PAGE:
The border breach was a dramatic protest against the blockade imposed last week by Israel on the impoverished Palestinian territory in retaliation for militant rocket fire on southern Israel.
Crossing into Egypt on foot and on donkey carts, the Palestinians began a buying spree of fuel, medicine, soap, cigarettes and many other supplies that have been cut off during the closure.
The blasts demolished about two-thirds of the border wall erected by Israel after the start of a second Palestinian uprising in 2000.
Egypt has largely kept its border with Gaza closed since Hamas took over control over the area -- largely due to concerns that Hamas-style militancy could spill over into Egypt.
The collapse of the border, although likely temporary, is a boon to Hamas, the Associated Press reported. It briefly eases the international blockade of Gaza and gives the militant-based group possible leverage in demanding new border arrangements.
At the same time, the border collapse will likely raise tensions between Egypt and Israel, which fears militants and weapons will flood Gaza in growing numbers.
The scene at the border on Wednesday was one of a great bazaar, the New York Times reported. Palestinians piled donkeys, carts and motorcycles high with goats, mattresses, chickens, televisions, cement and other goods they had been unable to buy in Gaza.
On Wednesday, shops on the Egyptian side of Rafah had run out of stock within hours of the wall's destruction.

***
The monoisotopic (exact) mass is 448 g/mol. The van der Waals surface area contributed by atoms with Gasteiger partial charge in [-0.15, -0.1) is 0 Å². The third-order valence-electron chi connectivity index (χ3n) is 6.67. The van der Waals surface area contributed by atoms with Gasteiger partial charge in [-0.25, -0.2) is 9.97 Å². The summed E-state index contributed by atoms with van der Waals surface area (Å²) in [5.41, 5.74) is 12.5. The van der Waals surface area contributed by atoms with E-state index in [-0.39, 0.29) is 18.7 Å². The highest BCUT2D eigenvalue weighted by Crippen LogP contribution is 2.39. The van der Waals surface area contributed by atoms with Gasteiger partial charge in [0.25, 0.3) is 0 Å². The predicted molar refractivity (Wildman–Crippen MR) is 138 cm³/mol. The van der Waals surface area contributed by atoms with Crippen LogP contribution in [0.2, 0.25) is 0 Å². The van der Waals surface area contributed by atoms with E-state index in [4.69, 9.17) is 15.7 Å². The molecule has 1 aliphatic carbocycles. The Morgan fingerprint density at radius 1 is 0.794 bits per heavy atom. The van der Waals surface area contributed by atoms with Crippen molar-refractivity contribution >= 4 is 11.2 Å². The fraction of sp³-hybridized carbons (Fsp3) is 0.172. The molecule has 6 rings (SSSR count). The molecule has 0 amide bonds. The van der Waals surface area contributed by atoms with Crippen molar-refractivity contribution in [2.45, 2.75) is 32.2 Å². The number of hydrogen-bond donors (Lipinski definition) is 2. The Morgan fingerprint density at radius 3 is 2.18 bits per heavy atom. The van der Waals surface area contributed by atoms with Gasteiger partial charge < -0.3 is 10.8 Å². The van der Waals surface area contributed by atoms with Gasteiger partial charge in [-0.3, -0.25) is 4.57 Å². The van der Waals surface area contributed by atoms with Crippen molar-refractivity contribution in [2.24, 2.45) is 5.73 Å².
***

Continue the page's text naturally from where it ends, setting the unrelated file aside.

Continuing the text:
Ibrahim Abu Taha, 45, a Palestinian father of seven, was in the Egyptian section of Rafah with his two brothers and $185 in his pocket.
"We want to buy food, we want to buy rice and sugar, milk and wheat and some cheese," Abu Taha told the AP, adding that he would also buy cheap Egyptian cigarettes.
Abu Taha said he could get the basic foods in Gaza, but at three times the cost.
Palestinian police from Hamas directed the traffic. Egyptian border guards took no action, imposing no border controls for those who crossed.
"Freedom is good. We need no border after today," Mohammed Abu Ghazal, 29, told the AP.
Egyptian President Hosni Mubarak told reporters in Cairo his border guards originally had forced back the Gazans on Tuesday.
"But today a great number of them came back because the Palestinians in Gaza are starving due to the Israeli siege," he said.
No starvation has been reported in Gaza. But many of the 1.5 million residents have faced critical shortages of electricity, fuel and other supplies over months because Gaza has been virtually sealed since Hamas seized control of the territory in June.
"I told them to let them come in and eat and buy food and then return them later as long as they were not carrying weapons," Mubarak said.
Hamas supreme leader Khaled Mashaal said from Syria that Hamas was willing to work out a new border arrangement with Egypt and the rival Fatah faction led by moderate Palestinian President Mahmoud Abbas.
In Gaza, Hamas Prime Minister Ismail Haniyeh called for an urgent meeting with Egypt and Fatah to work out a new shared arrangement for Gaza's border crossings and suggested that Hamas would be prepared to cede some control to Abbas's rival moderate government in the West Bank.
"We don't want to be the only ones in control of these matters," Haniyeh said, speaking from his Gaza City office live on Hamas TV.
The situation puts Israel in a difficult spot. It is concerned about the free flow of militants and weapons into Gaza, but cannot criticize Egypt too sharply, for fear of alienating one of the few Arab countries with which it has a peace treaty."We expect the Egyptians to solve the problem," said Arye Mekel, a spokesman for Israel's Foreign Ministry. "Obviously we are worried about the situation. It could potentially allow anybody to enter."